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The House Below the Hill

One of the most infamous episodes in American history, the Salem witch trials of 1692 have been studied in almost obsessive depth, but the subsequent executions of 19 innocent people has been relatively poorly documented. A research group known as the Gallows Hill Project has now proved conclusively, however, that the deaths by hanging were carried out not on the ominously named hilltop itself, as many had supposed, but on an area farther down the slope, called Proctor’s Ledge. The fact that the spot now stands next to a Walgreen’s drugstore, illustrating uncannily two extremes of American culture, is just one of the reasons that major news outlets such as the Washington Post and the Huffington Post have picked up on the story. But this discovery provides certainty to a story that has been plagued with rumor and mystery for three centuries.

The research team’s determination of the location began with the testimony of a woman accused of witchcraft named Rebecca Eames. During her own examination, Eames confirmed she had witnessed five hangings of already accused and convicted people from “the house below the hill.” This remark in Eames’s testimony provided an invaluable clue for Benjamin Ray, author of the recent Satan and Salem: The Witch Hunt Crisis of 1692 and curator of the University of Virginia’s Salem Witch Trials Documentary Archive and Transcription Project, and Chris Gist, a Geographic Information Systems (GIS) specialist in the Scholar’s Lab at UVA’s Alderman Library.

The research team believed that Eames’s “house below the hill” remark was in reference to a house on Boston Street. This was the main road that led into the courthouse and was across from several acres of public land, now called Gallows Hill. Researchers knew the executions took place on Gallows Hill, but they did not know exactly where. To find out, Ray and Gist analyzed maps of Salem drawn by early 20th-century Salem historian Sidney Perley, using technology that Perley lacked, namely GIS software. As Gist pointed out, “Anything that is spatial can be leveraged using GIS.” Using current topographical analysis, historical maps, and aerial photos, Gist created a view-shed analysis of the topography surrounding Boston Street and Gallows Hill to determine which ledges on the side of the hill would have been visible from the houses on Boston Street.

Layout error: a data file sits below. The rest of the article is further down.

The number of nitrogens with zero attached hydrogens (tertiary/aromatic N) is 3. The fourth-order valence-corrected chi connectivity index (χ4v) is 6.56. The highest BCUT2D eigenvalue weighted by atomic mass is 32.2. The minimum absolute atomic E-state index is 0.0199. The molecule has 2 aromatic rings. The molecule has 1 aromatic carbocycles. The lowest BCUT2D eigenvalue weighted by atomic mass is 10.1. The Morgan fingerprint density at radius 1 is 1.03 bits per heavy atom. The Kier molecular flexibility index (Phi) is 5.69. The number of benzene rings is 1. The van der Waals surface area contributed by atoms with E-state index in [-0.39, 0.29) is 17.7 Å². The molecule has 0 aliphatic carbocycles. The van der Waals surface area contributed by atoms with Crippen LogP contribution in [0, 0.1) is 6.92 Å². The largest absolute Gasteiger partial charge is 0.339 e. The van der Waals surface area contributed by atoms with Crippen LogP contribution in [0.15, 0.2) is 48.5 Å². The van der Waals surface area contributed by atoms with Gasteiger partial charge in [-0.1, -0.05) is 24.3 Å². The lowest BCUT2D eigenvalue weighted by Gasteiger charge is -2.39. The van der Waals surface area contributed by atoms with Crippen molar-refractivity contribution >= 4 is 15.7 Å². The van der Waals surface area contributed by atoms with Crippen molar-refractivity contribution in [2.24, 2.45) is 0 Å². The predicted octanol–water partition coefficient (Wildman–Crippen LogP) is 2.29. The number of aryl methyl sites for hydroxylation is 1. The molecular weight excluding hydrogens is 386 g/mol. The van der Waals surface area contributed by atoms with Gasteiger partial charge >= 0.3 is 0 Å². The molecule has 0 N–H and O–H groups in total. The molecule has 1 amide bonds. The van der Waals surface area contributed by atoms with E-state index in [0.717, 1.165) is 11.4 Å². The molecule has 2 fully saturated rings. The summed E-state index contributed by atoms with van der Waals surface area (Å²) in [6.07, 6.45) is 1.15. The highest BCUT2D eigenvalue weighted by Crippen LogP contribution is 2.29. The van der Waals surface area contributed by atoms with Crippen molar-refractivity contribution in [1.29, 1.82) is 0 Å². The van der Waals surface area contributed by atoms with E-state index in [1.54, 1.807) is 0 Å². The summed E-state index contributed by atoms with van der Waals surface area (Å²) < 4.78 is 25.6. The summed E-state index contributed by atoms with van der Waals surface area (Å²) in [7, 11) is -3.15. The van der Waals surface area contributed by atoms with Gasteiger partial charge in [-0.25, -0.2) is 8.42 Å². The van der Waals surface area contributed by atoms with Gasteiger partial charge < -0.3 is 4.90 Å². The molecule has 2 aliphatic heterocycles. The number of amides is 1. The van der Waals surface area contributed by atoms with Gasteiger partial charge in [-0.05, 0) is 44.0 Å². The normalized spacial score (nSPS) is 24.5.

“We were able to spatialize history to gain more evidence and deepen the historical narrative,” Ray said. “We wanted to know which house Rebecca Eames was likely in and whether she was telling the truth. She had been deliberately lying in other parts of her testimony, confessing that she was a witch to save herself from the gallows. How could we be certain that she could see the executions as she testified, from any of the nearby houses? We also wanted to test the accuracy of Perley’s hand drawn maps. GIS mapping was the best way to tackle both questions.”

Identifying the site has few archaeological implications—the bodies were not buried at this location and, despite the suggestion of a gallows here, the hangings were probably carried out simply with a rope tied to the branch of a large tree—but it has profound historical and cultural significance, removing centuries of uncertainty and allowing the community of Salem to properly preserve and memorialize this important chapter in its history.

Some of the content in this post comes from the UVA Today article “X Marks the Spot.” Benjamin Ray’s Satan and Salem: The Witch Hunt Crisis of 1692 is available now.

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